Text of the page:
TT-407 -- Dead dogs and Canon IP troubles

* * * * * * * * * T E R R I E 'S T A K E * * * * * * * *
A weekly roundup of news & information from Terrie Lloyd.

General Edition Sunday, February 4, 2007 Issue No. 407


- What's new
- News
- Candidate roundup/Vacancies
- Upcoming events
- Corrections/Feedback
- News credits

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-------------------- IT Solutions -------------------------
How do you spell IT in Japanese? Answer: NTT.

Without NTT you have no connection to the world, so no
functional IT. But dealing with NTT can be hugely challenging
for Japanese natives or foreigners alike; soaking up time,
money, and productivity.

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As Japanese electronics manufacturers rediscover their place
in the consumer electronics world, competing with Chinese,
Taiwanese, and Korean companies by introducing innovative
and high-end products, Intellectual Property
(IP) is increasingly becoming the point of leverage that
defines success or failure. As a result, the pressure is
on for firms to bring both their invention processes and
IP legal capabilities under control.

One company in the middle of the inventions and IP maelstrom
is Canon Inc., probably the best-run and most financially
successful major consumer electronics maker in Japan at
present. Firstly on the inventions front, Canon like many
other companies is having to adjust to the idea that it
needs to pay its engineers more than a small bonus for
creating world-changing technologies worth billions to
the company. The gap between management's perception of
how to reward talent (and not just hard work and loyalty)
and the changing stance of the Japanese courts is now being
brought into stark contrast through a series of inventor-
employer lawsuits.

The latest such episode was this week, when Canon was
ordered by the Tokyo District Court to pay JPY33.52m
(US$274,750) to former researcher Kazuo Minoura, for his
invention of a technology which stopped ghosting problems
in laser printer print-outs and thus ushered in the era of
high-quality office and consumer printing. The former
researcher, who was originally paid a paltry JPY850,000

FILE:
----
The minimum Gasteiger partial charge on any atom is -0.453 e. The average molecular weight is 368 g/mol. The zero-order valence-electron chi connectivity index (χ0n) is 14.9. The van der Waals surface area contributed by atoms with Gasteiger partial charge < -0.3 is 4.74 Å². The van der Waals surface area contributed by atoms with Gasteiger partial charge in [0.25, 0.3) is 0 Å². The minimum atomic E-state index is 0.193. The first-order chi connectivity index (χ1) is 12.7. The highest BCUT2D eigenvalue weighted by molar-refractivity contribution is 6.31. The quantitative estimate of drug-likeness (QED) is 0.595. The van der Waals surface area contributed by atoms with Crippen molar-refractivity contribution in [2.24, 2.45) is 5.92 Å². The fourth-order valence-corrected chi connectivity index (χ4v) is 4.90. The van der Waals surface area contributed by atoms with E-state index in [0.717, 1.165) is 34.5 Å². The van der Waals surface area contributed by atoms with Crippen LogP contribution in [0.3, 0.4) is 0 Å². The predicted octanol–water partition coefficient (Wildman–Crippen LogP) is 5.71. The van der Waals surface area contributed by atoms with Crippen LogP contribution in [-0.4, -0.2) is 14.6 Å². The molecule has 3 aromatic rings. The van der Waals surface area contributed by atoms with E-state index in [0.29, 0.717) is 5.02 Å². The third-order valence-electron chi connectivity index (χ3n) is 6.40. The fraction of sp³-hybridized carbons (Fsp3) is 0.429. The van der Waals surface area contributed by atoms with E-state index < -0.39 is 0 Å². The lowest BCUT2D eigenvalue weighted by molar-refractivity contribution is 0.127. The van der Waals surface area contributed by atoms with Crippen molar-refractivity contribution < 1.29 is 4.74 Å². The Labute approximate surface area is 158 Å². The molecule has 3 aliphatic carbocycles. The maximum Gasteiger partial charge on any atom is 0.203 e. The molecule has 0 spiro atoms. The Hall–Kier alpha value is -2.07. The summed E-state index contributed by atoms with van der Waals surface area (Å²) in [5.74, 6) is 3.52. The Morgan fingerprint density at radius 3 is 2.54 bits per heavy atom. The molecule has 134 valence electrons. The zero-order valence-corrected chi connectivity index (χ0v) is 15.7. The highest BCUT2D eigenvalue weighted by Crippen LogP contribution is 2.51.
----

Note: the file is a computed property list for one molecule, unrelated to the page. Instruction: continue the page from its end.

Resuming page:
(US$6,970) for his discovery demanded JPY1bn
(US$8.19m) in compensation, on the basis that Canon made
at least JPY1.146bn (US$9.39m) on licence income, as well
of course as having superior products which resulted in
billions more in sales. The courts assessed the researcher's
contribution as being 3% of the overall provable profit.

Probably the Canon researcher was hoping that he would get
more of a windfall, as a collegue did in October last year.
Seiji Yonezawa, a former Hitachi employee, took Hitachi to
court for fair compensation over his invention of 3 key
optical disk processes that have allowed Hitachi to earn
licence revenues around the world. In Yonezawa's case, the
courts awarded him JPY163m ($1.37m) -- but not before Hitachi
took the case to the Supreme Court on two appeals!

Yonezawa's award was Japan's second highest, after a JPY600m
(US$4.9m) payout made in January 2005 to Shuji Nakamura, the
inventor of the blue LED, by his former employer Nichia.
We covered this case in detail (prior to the final ruling)
in the November 2002 issue of the Japan Inc. magazine.

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We'd have thought that companies of the pedigree of Canon
and Hitachi would by now be understanding the huge value
that they gain from their researchers and that improving
the treatment and level of cash awards is an act of self-
preservation, not something to fight over tooth and nail.